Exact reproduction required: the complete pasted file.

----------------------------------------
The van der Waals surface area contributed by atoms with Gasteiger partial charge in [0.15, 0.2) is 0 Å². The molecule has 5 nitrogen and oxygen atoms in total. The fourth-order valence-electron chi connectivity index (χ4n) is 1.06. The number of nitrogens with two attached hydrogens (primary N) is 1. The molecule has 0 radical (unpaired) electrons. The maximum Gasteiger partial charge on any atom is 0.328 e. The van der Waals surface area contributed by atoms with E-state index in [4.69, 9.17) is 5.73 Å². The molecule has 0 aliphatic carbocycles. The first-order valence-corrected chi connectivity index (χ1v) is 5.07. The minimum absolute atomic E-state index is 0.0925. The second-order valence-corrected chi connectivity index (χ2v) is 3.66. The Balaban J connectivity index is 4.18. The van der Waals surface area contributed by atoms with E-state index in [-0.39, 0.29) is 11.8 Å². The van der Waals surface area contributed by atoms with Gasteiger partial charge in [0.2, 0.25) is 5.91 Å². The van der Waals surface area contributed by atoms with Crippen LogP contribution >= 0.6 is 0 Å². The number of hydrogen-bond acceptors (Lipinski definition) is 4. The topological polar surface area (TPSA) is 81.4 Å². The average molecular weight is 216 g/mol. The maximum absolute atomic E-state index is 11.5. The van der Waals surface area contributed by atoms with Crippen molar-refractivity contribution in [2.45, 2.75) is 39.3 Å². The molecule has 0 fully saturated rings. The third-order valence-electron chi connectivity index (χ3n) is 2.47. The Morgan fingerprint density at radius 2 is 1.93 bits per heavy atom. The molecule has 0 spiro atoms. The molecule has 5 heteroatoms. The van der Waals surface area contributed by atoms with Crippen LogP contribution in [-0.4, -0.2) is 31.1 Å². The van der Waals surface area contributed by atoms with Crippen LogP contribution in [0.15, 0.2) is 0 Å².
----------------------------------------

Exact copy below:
The van der Waals surface area contributed by atoms with Gasteiger partial charge in [0.15, 0.2) is 0 Å². The molecule has 5 nitrogen and oxygen atoms in total. The fourth-order valence-electron chi connectivity index (χ4n) is 1.06. The number of nitrogens with two attached hydrogens (primary N) is 1. The molecule has 0 radical (unpaired) electrons. The maximum Gasteiger partial charge on any atom is 0.328 e. The van der Waals surface area contributed by atoms with E-state index in [4.69, 9.17) is 5.73 Å². The molecule has 0 aliphatic carbocycles. The first-order valence-corrected chi connectivity index (χ1v) is 5.07. The minimum absolute atomic E-state index is 0.0925. The second-order valence-corrected chi connectivity index (χ2v) is 3.66. The Balaban J connectivity index is 4.18. The van der Waals surface area contributed by atoms with E-state index in [-0.39, 0.29) is 11.8 Å². The van der Waals surface area contributed by atoms with Gasteiger partial charge in [0.2, 0.25) is 5.91 Å². The van der Waals surface area contributed by atoms with Crippen LogP contribution >= 0.6 is 0 Å². The number of hydrogen-bond acceptors (Lipinski definition) is 4. The topological polar surface area (TPSA) is 81.4 Å². The average molecular weight is 216 g/mol. The maximum absolute atomic E-state index is 11.5. The van der Waals surface area contributed by atoms with Crippen molar-refractivity contribution in [2.45, 2.75) is 39.3 Å². The molecule has 0 fully saturated rings. The third-order valence-electron chi connectivity index (χ3n) is 2.47. The Morgan fingerprint density at radius 2 is 1.93 bits per heavy atom. The molecule has 0 spiro atoms. The molecule has 5 heteroatoms. The van der Waals surface area contributed by atoms with Crippen LogP contribution in [-0.4, -0.2) is 31.1 Å². The van der Waals surface area contributed by atoms with Crippen LogP contribution in [0.15, 0.2) is 0 Å².